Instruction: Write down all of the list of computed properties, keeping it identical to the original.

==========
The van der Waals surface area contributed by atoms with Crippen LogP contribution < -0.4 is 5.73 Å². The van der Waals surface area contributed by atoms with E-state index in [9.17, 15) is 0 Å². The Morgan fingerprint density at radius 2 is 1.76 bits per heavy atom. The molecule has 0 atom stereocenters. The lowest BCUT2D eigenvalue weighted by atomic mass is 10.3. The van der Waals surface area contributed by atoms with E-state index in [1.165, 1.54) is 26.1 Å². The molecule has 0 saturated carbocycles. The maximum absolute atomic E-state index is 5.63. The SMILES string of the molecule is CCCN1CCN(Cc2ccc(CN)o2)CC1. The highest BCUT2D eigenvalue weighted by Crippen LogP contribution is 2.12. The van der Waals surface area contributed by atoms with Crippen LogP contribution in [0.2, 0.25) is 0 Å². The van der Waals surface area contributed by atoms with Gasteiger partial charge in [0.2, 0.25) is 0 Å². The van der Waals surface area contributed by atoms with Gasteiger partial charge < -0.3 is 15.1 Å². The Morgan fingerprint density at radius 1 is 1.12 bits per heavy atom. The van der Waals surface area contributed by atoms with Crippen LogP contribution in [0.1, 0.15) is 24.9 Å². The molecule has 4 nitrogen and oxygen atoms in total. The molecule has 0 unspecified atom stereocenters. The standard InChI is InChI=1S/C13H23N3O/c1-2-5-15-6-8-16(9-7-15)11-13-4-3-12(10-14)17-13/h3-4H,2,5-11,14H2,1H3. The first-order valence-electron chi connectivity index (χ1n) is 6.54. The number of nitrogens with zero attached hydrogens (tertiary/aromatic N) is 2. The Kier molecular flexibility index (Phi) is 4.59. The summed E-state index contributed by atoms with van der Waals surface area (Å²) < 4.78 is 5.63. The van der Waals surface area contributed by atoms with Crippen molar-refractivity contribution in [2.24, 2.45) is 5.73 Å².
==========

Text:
The van der Waals surface area contributed by atoms with Crippen LogP contribution < -0.4 is 5.73 Å². The van der Waals surface area contributed by atoms with E-state index in [9.17, 15) is 0 Å². The Morgan fingerprint density at radius 2 is 1.76 bits per heavy atom. The molecule has 0 atom stereocenters. The lowest BCUT2D eigenvalue weighted by atomic mass is 10.3. The van der Waals surface area contributed by atoms with E-state index in [1.165, 1.54) is 26.1 Å². The molecule has 0 saturated carbocycles. The maximum absolute atomic E-state index is 5.63. The SMILES string of the molecule is CCCN1CCN(Cc2ccc(CN)o2)CC1. The highest BCUT2D eigenvalue weighted by Crippen LogP contribution is 2.12. The van der Waals surface area contributed by atoms with Crippen LogP contribution in [0.2, 0.25) is 0 Å². The van der Waals surface area contributed by atoms with Gasteiger partial charge in [0.2, 0.25) is 0 Å². The van der Waals surface area contributed by atoms with Gasteiger partial charge < -0.3 is 15.1 Å². The Morgan fingerprint density at radius 1 is 1.12 bits per heavy atom. The van der Waals surface area contributed by atoms with Crippen LogP contribution in [0.1, 0.15) is 24.9 Å². The molecule has 4 nitrogen and oxygen atoms in total. The molecule has 0 unspecified atom stereocenters. The standard InChI is InChI=1S/C13H23N3O/c1-2-5-15-6-8-16(9-7-15)11-13-4-3-12(10-14)17-13/h3-4H,2,5-11,14H2,1H3. The first-order valence-electron chi connectivity index (χ1n) is 6.54. The number of nitrogens with zero attached hydrogens (tertiary/aromatic N) is 2. The Kier molecular flexibility index (Phi) is 4.59. The summed E-state index contributed by atoms with van der Waals surface area (Å²) < 4.78 is 5.63. The van der Waals surface area contributed by atoms with Crippen molar-refractivity contribution in [2.24, 2.45) is 5.73 Å².